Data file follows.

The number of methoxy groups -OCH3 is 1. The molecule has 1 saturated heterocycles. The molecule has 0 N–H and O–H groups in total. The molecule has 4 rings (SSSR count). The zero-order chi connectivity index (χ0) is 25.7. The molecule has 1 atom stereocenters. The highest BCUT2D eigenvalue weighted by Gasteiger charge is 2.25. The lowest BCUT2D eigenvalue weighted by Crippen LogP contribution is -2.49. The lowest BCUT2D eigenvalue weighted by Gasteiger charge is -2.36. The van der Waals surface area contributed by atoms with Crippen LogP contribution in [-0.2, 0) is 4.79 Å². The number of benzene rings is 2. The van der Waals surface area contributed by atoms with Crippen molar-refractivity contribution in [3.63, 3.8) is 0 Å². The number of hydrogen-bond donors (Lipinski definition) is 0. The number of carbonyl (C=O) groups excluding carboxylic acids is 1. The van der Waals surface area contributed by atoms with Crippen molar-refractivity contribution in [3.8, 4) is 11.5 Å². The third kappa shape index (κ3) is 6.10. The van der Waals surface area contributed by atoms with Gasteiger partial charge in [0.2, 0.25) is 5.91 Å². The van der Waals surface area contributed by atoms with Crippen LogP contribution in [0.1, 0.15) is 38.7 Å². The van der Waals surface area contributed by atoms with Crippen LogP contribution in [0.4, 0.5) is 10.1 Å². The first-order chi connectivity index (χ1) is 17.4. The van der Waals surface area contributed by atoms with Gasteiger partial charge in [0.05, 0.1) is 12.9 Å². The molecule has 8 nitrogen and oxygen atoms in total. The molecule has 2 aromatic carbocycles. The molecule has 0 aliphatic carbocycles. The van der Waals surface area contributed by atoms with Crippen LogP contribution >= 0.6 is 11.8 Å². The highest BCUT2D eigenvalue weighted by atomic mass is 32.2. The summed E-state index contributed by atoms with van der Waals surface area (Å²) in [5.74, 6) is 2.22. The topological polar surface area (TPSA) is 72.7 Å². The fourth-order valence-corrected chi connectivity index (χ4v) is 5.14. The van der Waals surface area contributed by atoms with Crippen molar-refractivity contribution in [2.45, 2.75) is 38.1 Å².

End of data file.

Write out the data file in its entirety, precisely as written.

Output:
The number of methoxy groups -OCH3 is 1. The molecule has 1 saturated heterocycles. The molecule has 0 N–H and O–H groups in total. The molecule has 4 rings (SSSR count). The zero-order chi connectivity index (χ0) is 25.7. The molecule has 1 atom stereocenters. The highest BCUT2D eigenvalue weighted by Gasteiger charge is 2.25. The lowest BCUT2D eigenvalue weighted by Crippen LogP contribution is -2.49. The lowest BCUT2D eigenvalue weighted by Gasteiger charge is -2.36. The van der Waals surface area contributed by atoms with Crippen LogP contribution in [-0.2, 0) is 4.79 Å². The number of benzene rings is 2. The van der Waals surface area contributed by atoms with Crippen molar-refractivity contribution in [3.63, 3.8) is 0 Å². The number of hydrogen-bond donors (Lipinski definition) is 0. The number of carbonyl (C=O) groups excluding carboxylic acids is 1. The van der Waals surface area contributed by atoms with Crippen molar-refractivity contribution in [3.8, 4) is 11.5 Å². The third kappa shape index (κ3) is 6.10. The van der Waals surface area contributed by atoms with Gasteiger partial charge in [0.2, 0.25) is 5.91 Å². The van der Waals surface area contributed by atoms with Crippen LogP contribution in [0.1, 0.15) is 38.7 Å². The van der Waals surface area contributed by atoms with Crippen LogP contribution in [0.4, 0.5) is 10.1 Å². The first-order chi connectivity index (χ1) is 17.4. The van der Waals surface area contributed by atoms with Gasteiger partial charge in [0.05, 0.1) is 12.9 Å². The molecule has 8 nitrogen and oxygen atoms in total. The molecule has 2 aromatic carbocycles. The molecule has 0 aliphatic carbocycles. The van der Waals surface area contributed by atoms with Crippen LogP contribution >= 0.6 is 11.8 Å². The highest BCUT2D eigenvalue weighted by atomic mass is 32.2. The summed E-state index contributed by atoms with van der Waals surface area (Å²) in [5.74, 6) is 2.22. The topological polar surface area (TPSA) is 72.7 Å². The fourth-order valence-corrected chi connectivity index (χ4v) is 5.14. The van der Waals surface area contributed by atoms with Crippen molar-refractivity contribution in [2.45, 2.75) is 38.1 Å².